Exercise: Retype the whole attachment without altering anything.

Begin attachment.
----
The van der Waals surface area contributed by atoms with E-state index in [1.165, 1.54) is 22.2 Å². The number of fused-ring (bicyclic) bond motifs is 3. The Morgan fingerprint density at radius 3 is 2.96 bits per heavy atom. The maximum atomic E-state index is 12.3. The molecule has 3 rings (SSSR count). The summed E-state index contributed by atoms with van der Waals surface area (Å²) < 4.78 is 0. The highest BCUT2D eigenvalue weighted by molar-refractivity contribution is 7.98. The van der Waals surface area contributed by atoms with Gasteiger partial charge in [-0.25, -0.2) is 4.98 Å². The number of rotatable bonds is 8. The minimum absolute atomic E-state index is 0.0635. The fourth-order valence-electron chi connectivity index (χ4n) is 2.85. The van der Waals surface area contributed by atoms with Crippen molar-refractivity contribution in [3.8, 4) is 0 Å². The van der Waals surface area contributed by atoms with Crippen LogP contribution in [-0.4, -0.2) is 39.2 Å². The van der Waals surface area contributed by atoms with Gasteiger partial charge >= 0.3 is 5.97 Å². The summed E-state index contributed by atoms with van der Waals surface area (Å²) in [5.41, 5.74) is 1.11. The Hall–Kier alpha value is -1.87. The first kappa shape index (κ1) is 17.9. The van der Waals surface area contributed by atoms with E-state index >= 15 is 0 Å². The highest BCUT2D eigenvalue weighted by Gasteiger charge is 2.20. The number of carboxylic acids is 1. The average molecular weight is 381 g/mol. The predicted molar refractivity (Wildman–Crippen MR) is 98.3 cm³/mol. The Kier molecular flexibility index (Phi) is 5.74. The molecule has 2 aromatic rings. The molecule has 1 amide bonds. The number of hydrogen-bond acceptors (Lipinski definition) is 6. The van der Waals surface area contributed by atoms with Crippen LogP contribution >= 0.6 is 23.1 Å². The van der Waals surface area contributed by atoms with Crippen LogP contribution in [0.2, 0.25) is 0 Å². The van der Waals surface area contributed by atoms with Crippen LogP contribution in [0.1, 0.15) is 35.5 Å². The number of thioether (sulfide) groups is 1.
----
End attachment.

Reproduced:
The van der Waals surface area contributed by atoms with E-state index in [1.165, 1.54) is 22.2 Å². The number of fused-ring (bicyclic) bond motifs is 3. The Morgan fingerprint density at radius 3 is 2.96 bits per heavy atom. The maximum atomic E-state index is 12.3. The molecule has 3 rings (SSSR count). The summed E-state index contributed by atoms with van der Waals surface area (Å²) < 4.78 is 0. The highest BCUT2D eigenvalue weighted by molar-refractivity contribution is 7.98. The van der Waals surface area contributed by atoms with Gasteiger partial charge in [-0.25, -0.2) is 4.98 Å². The number of rotatable bonds is 8. The minimum absolute atomic E-state index is 0.0635. The fourth-order valence-electron chi connectivity index (χ4n) is 2.85. The van der Waals surface area contributed by atoms with Crippen molar-refractivity contribution in [3.8, 4) is 0 Å². The van der Waals surface area contributed by atoms with Crippen LogP contribution in [-0.4, -0.2) is 39.2 Å². The van der Waals surface area contributed by atoms with Gasteiger partial charge >= 0.3 is 5.97 Å². The summed E-state index contributed by atoms with van der Waals surface area (Å²) in [5.41, 5.74) is 1.11. The Hall–Kier alpha value is -1.87. The first kappa shape index (κ1) is 17.9. The van der Waals surface area contributed by atoms with E-state index >= 15 is 0 Å². The highest BCUT2D eigenvalue weighted by Gasteiger charge is 2.20. The number of carboxylic acids is 1. The average molecular weight is 381 g/mol. The predicted molar refractivity (Wildman–Crippen MR) is 98.3 cm³/mol. The Kier molecular flexibility index (Phi) is 5.74. The molecule has 2 aromatic rings. The molecule has 1 amide bonds. The number of hydrogen-bond acceptors (Lipinski definition) is 6. The van der Waals surface area contributed by atoms with Crippen LogP contribution >= 0.6 is 23.1 Å². The van der Waals surface area contributed by atoms with Crippen LogP contribution in [0.2, 0.25) is 0 Å². The van der Waals surface area contributed by atoms with Crippen LogP contribution in [0.1, 0.15) is 35.5 Å². The number of thioether (sulfide) groups is 1.